"The country could also be using the revitalisation of rail to create valuable green jobs.
"Most countries are now investing substantially in their rail networks because of the obvious economic benefits, especially as oil prices are expected to double in the next decade.
"Last year the Green Party prepared an alternative transport budget to the Government's, one that will save $3.5 billion overall but still include an additional $1 billion investment into KiwiRail.
"Not only can we afford to invest in rail, we can't afford not to.
"We need smart, green transport investment now so all New Zealanders can benefit from a resilient transport network in the future."
More government cash for roads as rail line scrappedTuesday, 2 October 2012, 2:04 pm
Press Release: New Zealand Labour Party
Transport Spokesperson

List MP based in Gisborne
2 October 2012 MEDIA STATEMENT

More government cash for roads as rail line scrapped
The decision to close the Gisborne-Napier rail line is a direct result of the Government’s policy of pouring billions of dollars into motorways while setting KiwiRail up to fail, says Labour.
“The Government has got its transport priorities wrong. This is just the latest casualty” said Labour’s Transport spokesperson Phil Twyford.
“KiwiRail might be fronting the announcement but it is a political decision made at Cabinet level and has, without doubt been signed off by the Minister of Transport.
“It is the logical consequence of the unrealistic financial targets National has imposed on KiwiRail, expecting it to find $3.75 billion from its own balance sheet for capital expenditure.
“That policy has forced KiwiRail to sack 158 workers and defer network maintenance for three years, and now it has forced the closure of the Gisborne to Napier line.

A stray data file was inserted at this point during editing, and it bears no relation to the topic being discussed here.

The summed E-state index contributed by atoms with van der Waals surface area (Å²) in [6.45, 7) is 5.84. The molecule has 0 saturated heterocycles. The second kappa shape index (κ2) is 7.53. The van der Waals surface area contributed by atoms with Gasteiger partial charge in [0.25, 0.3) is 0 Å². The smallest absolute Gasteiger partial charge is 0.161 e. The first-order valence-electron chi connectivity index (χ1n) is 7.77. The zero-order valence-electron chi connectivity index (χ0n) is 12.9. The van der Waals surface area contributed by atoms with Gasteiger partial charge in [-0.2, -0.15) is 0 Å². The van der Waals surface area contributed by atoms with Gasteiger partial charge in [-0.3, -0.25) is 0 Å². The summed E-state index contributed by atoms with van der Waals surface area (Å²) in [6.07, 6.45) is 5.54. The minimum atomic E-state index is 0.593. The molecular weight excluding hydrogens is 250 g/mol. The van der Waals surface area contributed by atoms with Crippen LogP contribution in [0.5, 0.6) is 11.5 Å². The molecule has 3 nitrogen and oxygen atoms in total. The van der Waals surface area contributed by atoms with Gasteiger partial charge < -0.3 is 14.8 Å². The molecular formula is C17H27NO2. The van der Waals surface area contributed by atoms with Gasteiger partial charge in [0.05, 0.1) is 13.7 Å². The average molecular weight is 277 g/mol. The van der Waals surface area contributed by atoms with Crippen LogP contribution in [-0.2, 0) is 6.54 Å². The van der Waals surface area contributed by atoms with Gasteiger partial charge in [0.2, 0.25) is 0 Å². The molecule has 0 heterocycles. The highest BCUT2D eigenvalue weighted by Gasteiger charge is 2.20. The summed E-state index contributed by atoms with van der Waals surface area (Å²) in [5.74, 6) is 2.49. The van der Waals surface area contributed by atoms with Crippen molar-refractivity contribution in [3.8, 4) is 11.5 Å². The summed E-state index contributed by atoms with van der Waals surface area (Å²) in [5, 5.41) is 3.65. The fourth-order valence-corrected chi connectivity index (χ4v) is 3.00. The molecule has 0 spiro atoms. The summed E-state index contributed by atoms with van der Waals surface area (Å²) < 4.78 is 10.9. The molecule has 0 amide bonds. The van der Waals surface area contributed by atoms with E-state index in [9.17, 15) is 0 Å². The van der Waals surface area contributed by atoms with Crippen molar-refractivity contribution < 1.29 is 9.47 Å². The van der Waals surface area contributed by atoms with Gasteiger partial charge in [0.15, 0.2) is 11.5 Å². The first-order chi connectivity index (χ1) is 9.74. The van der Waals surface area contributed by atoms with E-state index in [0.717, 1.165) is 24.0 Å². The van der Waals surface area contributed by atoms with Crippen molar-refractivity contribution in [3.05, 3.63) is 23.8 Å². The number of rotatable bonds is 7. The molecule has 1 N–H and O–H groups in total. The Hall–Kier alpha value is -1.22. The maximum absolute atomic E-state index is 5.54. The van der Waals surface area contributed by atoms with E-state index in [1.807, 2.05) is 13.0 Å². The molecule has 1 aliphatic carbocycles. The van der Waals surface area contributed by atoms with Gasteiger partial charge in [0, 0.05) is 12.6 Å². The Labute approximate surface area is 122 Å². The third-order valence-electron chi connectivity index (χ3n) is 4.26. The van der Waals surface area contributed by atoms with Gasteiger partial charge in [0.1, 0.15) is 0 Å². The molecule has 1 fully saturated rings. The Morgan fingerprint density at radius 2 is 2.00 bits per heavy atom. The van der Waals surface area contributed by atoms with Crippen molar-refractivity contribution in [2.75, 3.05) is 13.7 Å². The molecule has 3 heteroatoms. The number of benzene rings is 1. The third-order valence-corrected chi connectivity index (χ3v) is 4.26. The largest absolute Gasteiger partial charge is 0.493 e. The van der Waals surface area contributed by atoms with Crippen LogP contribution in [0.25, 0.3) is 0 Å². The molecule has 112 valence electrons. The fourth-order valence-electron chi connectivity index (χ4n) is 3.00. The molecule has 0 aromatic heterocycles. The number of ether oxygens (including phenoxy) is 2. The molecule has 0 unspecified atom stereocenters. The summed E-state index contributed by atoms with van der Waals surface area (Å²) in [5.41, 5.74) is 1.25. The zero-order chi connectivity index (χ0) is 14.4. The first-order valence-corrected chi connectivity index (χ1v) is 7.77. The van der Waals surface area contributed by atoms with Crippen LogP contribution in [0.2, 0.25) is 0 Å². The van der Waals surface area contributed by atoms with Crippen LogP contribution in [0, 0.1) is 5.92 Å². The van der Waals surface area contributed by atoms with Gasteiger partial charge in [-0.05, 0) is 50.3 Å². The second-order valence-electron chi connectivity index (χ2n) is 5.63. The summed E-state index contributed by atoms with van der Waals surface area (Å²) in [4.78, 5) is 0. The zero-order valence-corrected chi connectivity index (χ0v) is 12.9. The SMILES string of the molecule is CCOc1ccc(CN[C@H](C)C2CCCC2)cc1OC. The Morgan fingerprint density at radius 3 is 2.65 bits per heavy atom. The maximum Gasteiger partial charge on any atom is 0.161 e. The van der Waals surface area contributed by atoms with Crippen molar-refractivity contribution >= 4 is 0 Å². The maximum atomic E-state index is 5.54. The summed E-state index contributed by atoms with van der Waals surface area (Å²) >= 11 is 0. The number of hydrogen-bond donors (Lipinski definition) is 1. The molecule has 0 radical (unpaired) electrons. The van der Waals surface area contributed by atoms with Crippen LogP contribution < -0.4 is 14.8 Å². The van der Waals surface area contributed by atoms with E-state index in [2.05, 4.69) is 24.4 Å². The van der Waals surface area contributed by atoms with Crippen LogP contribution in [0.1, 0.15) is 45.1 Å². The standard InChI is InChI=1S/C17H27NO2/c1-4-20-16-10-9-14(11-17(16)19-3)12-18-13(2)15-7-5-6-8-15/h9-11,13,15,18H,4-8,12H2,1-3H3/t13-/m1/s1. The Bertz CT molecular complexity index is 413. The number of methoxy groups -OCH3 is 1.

“National’s obsession with motorways at the expense of other transport modes has left Gisborne stripped of an economic lifeline. It is ironic the Transport Minister has announced $4 million to be spent on the Gisborne-Napier highway, which is the same amount it would have cost the Government to repair the line after part of it was damaged by a slip.
“If Gerry Brownlee thinks he can sweeten the pill by spending $4 million on building a few passing lanes on a road, then he is clearly not in touch with local opinion,” Phil Twyford said.
Gisborne-based Labour List MP Moana Mackey described today’s announcement as a betrayal but said it was hardly surprising given the Government’s treatment of the thousands of people who had fought to save the line.
“Locals have pleaded to keep this section of line open. They have protested, they have petitioned the government. Yet each time they have been told there isn’t enough money in the coffers to fix it.
“No one should be fooled by KiwiRail talking about ‘mothballing’ the line. Any rail expert will tell you that once you mothball a line it is prohibitively expensive to open it down the track. Once it is closed, it is closed for good,” said Moana Mackey.